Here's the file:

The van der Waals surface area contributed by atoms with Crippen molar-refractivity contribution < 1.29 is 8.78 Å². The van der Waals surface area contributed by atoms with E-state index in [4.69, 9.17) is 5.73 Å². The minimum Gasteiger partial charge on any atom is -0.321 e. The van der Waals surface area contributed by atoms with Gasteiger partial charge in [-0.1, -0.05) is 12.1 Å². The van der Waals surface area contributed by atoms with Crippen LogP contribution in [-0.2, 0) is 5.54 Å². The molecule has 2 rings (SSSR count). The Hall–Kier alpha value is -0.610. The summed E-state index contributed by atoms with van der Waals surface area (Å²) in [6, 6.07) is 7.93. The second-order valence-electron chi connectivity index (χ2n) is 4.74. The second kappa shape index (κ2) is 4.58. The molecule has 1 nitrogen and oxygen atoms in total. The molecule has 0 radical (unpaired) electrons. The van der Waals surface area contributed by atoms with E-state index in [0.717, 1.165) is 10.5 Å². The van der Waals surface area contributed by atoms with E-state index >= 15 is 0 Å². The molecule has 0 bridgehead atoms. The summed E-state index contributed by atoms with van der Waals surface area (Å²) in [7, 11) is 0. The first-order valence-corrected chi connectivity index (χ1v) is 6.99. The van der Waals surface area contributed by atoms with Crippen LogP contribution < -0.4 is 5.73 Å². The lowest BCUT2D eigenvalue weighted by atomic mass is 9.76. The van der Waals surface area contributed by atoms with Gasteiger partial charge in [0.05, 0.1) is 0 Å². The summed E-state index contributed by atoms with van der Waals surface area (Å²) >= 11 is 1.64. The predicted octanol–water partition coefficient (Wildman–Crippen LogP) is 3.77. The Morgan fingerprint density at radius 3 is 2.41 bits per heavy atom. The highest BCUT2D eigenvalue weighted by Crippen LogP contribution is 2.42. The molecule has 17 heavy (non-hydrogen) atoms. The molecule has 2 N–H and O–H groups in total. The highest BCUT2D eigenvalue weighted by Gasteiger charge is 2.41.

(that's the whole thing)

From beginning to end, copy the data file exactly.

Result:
The van der Waals surface area contributed by atoms with Crippen molar-refractivity contribution < 1.29 is 8.78 Å². The van der Waals surface area contributed by atoms with E-state index in [4.69, 9.17) is 5.73 Å². The minimum Gasteiger partial charge on any atom is -0.321 e. The van der Waals surface area contributed by atoms with Gasteiger partial charge in [-0.1, -0.05) is 12.1 Å². The van der Waals surface area contributed by atoms with Crippen LogP contribution in [-0.2, 0) is 5.54 Å². The molecule has 2 rings (SSSR count). The Hall–Kier alpha value is -0.610. The summed E-state index contributed by atoms with van der Waals surface area (Å²) in [6, 6.07) is 7.93. The second-order valence-electron chi connectivity index (χ2n) is 4.74. The second kappa shape index (κ2) is 4.58. The molecule has 1 nitrogen and oxygen atoms in total. The molecule has 0 radical (unpaired) electrons. The van der Waals surface area contributed by atoms with E-state index in [0.717, 1.165) is 10.5 Å². The van der Waals surface area contributed by atoms with E-state index >= 15 is 0 Å². The molecule has 0 bridgehead atoms. The summed E-state index contributed by atoms with van der Waals surface area (Å²) in [7, 11) is 0. The first-order valence-corrected chi connectivity index (χ1v) is 6.99. The van der Waals surface area contributed by atoms with Crippen LogP contribution < -0.4 is 5.73 Å². The lowest BCUT2D eigenvalue weighted by atomic mass is 9.76. The van der Waals surface area contributed by atoms with Gasteiger partial charge in [0.05, 0.1) is 0 Å². The summed E-state index contributed by atoms with van der Waals surface area (Å²) >= 11 is 1.64. The predicted octanol–water partition coefficient (Wildman–Crippen LogP) is 3.77. The Morgan fingerprint density at radius 3 is 2.41 bits per heavy atom. The highest BCUT2D eigenvalue weighted by Crippen LogP contribution is 2.42. The molecule has 17 heavy (non-hydrogen) atoms. The molecule has 2 N–H and O–H groups in total. The highest BCUT2D eigenvalue weighted by Gasteiger charge is 2.41.